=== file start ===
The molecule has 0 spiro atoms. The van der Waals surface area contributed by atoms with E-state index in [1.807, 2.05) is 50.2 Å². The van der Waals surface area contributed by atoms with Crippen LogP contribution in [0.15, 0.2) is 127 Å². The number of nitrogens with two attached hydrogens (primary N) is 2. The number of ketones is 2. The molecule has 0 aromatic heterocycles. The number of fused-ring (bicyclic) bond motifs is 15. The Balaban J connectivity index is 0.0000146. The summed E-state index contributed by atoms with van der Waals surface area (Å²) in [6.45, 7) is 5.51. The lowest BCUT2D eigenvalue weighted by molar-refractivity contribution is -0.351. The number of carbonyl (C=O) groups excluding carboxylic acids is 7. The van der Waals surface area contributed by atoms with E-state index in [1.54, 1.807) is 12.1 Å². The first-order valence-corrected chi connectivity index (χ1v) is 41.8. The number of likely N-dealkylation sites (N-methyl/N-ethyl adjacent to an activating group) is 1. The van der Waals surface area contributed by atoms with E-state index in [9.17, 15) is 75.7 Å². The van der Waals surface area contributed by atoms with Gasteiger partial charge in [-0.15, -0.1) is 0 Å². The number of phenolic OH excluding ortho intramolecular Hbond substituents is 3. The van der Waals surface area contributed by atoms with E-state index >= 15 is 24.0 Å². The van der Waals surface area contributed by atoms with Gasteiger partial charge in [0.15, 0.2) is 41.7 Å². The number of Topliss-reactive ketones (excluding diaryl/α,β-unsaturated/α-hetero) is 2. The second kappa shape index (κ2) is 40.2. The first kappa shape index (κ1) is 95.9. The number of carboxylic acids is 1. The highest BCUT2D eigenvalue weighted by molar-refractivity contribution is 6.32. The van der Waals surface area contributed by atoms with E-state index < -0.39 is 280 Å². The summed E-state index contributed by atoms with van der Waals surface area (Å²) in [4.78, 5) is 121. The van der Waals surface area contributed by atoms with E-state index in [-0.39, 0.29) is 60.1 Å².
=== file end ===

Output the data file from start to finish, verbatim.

The molecule has 0 spiro atoms. The van der Waals surface area contributed by atoms with E-state index in [1.807, 2.05) is 50.2 Å². The van der Waals surface area contributed by atoms with Crippen LogP contribution in [0.15, 0.2) is 127 Å². The number of nitrogens with two attached hydrogens (primary N) is 2. The number of ketones is 2. The molecule has 0 aromatic heterocycles. The number of fused-ring (bicyclic) bond motifs is 15. The Balaban J connectivity index is 0.0000146. The summed E-state index contributed by atoms with van der Waals surface area (Å²) in [6.45, 7) is 5.51. The lowest BCUT2D eigenvalue weighted by molar-refractivity contribution is -0.351. The number of carbonyl (C=O) groups excluding carboxylic acids is 7. The van der Waals surface area contributed by atoms with E-state index in [1.54, 1.807) is 12.1 Å². The first-order valence-corrected chi connectivity index (χ1v) is 41.8. The number of likely N-dealkylation sites (N-methyl/N-ethyl adjacent to an activating group) is 1. The van der Waals surface area contributed by atoms with E-state index in [9.17, 15) is 75.7 Å². The van der Waals surface area contributed by atoms with Gasteiger partial charge in [-0.15, -0.1) is 0 Å². The number of phenolic OH excluding ortho intramolecular Hbond substituents is 3. The van der Waals surface area contributed by atoms with E-state index >= 15 is 24.0 Å². The van der Waals surface area contributed by atoms with Gasteiger partial charge in [0.15, 0.2) is 41.7 Å². The number of Topliss-reactive ketones (excluding diaryl/α,β-unsaturated/α-hetero) is 2. The second kappa shape index (κ2) is 40.2. The first kappa shape index (κ1) is 95.9. The number of carboxylic acids is 1. The highest BCUT2D eigenvalue weighted by molar-refractivity contribution is 6.32. The van der Waals surface area contributed by atoms with E-state index < -0.39 is 280 Å². The summed E-state index contributed by atoms with van der Waals surface area (Å²) in [4.78, 5) is 121. The van der Waals surface area contributed by atoms with E-state index in [-0.39, 0.29) is 60.1 Å².